Everybody was kung-fu practicing mindfulness techniques.

/Everybody was kung-fu practicing mindfulness techniques.

Another thing that appealed to me about Iron Fist the comic (and some of the other Kung fu-ploitation properties) was the inclusion of (often mangled, I know) zen, buddhist, and taoist philosophy. Seeing other traditions underpinning moral and ethical principles, seeing good, brave, and noble character behaving morally and ethically outside of the fundamentalist Christian framework helped me reconcile my growing discomfort with the evangelical beliefs I’d been raised with.

fontfolly on problematic things.

My one of these, for the record, was Monkey, i.e. the 1970s BBC-dubbed version of the Japanese TV show of the 16th century Chinese novel, Journey to the West (a.k.a. 西遊記). Its multiple layers of appropriated problematic-ness aside—which isn’t to say they aren’t there or they aren’t important, because they are and they are—Monkey was probably the first TV show I’d ever encountered that had its moral framework completely outside of any kind of Christian-influenced context,1 and it has pretty much ruined me for anything else. Monkey‘s basic moral premise—at least on a modern reading—is that no sin is intrinsic and it’s never too late to try and earn redemption… and that the Powers That Be are on your side while you try. But you have to try; there’s no instant magical fix-it. Which, yanno. Compared to the prevalence of Always Chaotic Evil “disposable” mook races in Western fantasy (e.g. orcs, demons, zombies, alien invaders, etc.) is… nice.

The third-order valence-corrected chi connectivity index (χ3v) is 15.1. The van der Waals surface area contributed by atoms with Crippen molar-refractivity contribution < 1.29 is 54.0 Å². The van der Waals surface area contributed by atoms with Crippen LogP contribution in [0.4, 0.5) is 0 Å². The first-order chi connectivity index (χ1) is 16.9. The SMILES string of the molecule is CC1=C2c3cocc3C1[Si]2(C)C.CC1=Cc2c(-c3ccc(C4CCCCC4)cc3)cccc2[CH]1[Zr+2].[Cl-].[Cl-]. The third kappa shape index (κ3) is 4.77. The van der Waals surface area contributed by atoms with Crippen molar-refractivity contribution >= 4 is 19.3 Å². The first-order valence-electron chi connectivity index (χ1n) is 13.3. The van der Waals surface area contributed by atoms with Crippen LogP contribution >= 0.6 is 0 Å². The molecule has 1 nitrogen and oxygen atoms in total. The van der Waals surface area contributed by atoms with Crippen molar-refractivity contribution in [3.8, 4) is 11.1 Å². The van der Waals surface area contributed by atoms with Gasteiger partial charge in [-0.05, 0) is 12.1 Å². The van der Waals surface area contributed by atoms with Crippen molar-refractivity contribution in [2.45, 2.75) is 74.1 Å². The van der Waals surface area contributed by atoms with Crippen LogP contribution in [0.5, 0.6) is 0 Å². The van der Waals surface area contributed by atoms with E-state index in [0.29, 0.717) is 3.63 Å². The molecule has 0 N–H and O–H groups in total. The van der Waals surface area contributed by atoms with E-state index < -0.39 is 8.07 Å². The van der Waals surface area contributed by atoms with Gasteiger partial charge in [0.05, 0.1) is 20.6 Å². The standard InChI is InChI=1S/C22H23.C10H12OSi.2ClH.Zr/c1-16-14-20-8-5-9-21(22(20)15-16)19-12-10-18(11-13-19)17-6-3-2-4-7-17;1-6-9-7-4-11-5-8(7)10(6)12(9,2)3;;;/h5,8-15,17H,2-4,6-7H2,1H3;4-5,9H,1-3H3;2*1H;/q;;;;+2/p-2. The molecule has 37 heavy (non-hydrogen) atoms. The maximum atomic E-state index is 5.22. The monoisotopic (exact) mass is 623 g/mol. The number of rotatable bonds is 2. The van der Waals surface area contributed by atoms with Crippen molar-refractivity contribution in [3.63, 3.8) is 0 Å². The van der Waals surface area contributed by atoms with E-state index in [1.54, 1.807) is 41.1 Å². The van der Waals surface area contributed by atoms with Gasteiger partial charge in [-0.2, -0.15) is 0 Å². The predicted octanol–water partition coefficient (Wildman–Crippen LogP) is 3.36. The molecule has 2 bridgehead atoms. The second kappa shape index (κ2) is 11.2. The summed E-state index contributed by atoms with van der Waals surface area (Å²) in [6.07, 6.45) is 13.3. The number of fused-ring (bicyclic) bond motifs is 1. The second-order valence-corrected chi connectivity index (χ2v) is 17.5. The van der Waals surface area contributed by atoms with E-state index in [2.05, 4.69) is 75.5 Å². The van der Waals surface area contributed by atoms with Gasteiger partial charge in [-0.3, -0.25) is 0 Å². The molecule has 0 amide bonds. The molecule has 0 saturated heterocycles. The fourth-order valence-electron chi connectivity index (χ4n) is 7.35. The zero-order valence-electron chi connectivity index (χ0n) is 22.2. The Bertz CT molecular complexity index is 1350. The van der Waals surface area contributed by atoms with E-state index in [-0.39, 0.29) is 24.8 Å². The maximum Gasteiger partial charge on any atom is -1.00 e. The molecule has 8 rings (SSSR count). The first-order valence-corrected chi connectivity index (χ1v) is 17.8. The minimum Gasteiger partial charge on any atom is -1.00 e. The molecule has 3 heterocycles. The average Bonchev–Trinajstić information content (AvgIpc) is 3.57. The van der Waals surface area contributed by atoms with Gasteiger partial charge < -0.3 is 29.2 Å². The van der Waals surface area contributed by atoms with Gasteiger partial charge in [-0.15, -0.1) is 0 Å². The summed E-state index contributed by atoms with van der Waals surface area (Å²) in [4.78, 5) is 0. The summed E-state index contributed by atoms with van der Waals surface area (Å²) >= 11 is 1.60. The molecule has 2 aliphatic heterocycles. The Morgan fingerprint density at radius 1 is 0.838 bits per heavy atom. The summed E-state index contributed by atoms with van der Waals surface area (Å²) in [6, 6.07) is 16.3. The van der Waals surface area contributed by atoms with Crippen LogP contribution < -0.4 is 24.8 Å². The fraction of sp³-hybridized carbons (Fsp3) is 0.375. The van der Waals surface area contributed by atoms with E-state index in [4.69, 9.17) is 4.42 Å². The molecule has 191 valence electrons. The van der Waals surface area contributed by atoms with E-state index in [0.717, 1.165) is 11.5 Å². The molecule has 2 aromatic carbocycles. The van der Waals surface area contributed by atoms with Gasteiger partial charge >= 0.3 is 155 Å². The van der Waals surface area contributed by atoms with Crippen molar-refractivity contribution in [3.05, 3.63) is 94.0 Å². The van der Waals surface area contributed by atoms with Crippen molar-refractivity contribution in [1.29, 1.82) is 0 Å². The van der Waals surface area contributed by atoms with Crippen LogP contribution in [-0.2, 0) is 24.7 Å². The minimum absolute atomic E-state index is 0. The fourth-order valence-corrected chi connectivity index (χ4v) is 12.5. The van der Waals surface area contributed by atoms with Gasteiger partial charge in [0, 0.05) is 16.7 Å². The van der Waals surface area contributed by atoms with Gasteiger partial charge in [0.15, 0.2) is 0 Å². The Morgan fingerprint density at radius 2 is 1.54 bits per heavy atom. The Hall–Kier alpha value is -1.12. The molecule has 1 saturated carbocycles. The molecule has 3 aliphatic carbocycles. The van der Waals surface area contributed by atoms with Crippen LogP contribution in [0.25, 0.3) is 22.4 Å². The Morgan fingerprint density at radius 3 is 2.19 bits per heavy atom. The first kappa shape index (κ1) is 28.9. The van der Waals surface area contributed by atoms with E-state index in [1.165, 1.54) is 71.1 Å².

1. Monkey is basically about how great Buddhism is and how evil Taoists are. Because, y’know. 16th century religious tensions, I guess. ↩︎
2017-11-29T07:32:42+00:00 5th December, 2017|Tags: culture, pop culture|0 Comments

Attract the Wyrd?